Last week, I sat on the phone for fifteen long minutes, listening to someone close to me yell and curse. Part of it was directed at me and part of it was not. Sitting in the beautiful red leather armchair in the Ballroom, I let the flow of her words and intensity come over me, one violent wave at a time.
I knew what was happening.
I knew that the cap on a tightly sealed pressure cooker had finally popped. I knew that it was years overdue, maybe decades. I knew it had been a hard, shocking day. I knew a good thing was taking place. Somewhere in the back of my mind, I even sensed that it was an honor to be on the receiving end of this catharsis. To be the one chosen to witness it.
I listened. I stayed focused. I asked my mind not to engage and I asked my heart to stay open. I used a whole bunch of the tools I share in my work.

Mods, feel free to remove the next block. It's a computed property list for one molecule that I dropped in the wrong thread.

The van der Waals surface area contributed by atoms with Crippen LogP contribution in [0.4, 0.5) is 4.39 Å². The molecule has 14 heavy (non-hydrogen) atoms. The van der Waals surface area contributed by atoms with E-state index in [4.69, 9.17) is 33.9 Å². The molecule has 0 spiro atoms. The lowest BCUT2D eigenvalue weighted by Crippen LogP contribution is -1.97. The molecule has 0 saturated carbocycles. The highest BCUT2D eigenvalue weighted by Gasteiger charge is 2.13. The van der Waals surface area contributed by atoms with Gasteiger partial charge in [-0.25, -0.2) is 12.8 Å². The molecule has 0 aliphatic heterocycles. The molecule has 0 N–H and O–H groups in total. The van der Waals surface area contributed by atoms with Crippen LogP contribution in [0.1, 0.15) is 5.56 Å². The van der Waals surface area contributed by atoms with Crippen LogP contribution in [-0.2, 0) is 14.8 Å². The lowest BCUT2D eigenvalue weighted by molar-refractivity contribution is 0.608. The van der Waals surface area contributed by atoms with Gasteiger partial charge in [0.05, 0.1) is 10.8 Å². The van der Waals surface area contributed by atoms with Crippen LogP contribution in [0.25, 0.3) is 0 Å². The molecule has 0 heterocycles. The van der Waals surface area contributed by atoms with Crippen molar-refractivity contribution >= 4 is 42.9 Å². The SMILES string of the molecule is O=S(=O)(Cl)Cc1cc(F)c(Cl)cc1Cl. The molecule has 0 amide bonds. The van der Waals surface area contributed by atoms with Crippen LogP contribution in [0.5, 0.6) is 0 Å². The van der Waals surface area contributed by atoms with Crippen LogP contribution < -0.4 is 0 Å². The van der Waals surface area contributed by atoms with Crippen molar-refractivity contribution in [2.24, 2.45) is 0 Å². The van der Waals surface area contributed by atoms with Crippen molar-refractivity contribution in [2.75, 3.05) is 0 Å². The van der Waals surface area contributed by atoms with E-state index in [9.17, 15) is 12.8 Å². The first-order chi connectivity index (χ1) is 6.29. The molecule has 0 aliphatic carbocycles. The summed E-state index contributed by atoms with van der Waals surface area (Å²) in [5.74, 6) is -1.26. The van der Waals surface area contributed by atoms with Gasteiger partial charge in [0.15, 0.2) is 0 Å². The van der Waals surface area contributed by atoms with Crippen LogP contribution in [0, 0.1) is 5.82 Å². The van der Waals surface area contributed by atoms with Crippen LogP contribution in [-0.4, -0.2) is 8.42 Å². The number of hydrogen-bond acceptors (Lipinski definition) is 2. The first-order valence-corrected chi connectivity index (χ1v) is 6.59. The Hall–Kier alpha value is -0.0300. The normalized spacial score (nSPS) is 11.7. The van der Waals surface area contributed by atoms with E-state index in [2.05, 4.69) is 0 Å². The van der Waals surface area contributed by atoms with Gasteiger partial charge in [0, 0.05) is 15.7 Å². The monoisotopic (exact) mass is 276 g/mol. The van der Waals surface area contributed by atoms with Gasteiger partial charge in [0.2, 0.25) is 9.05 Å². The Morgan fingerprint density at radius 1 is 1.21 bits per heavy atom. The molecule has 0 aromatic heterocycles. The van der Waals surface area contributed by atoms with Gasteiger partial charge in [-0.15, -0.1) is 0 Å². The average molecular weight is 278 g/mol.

And it worked.
After fifteen minutes, I was able to end the call without having snapped back and without having taken any of it personally. I had been able to be a container for whatever she needed to purge. In many ways, it had been perfect.
Which is why I was so surprised by the toll this took on me.
I walked out of the Ballroom in a daze. I dove into a plate of Pad Thai as though the curly noodles could heal whatever blue-gray sticky stuff was starting to make itself at home inside of me. My mind was making all kinds of noise about “how good this had been.”
I was exhausted.
When we talked the next day, she was back to her calm self and expressed her surprise at the intensity of the moment. The conversation was easy and once again, I was glad to have been there for whatever needed to happen.
And I could still feel the cost. Awesome tools and all.
So here’s to having the tools, to using the tools, and to giving ourselves plenty of grace for the tenderness of our humanness.
Here’s to knowing that feeling things does not mean that we are not “enlightened” or where we should be.
And here’s to a nice steamy plate of Pad Thai noodles.
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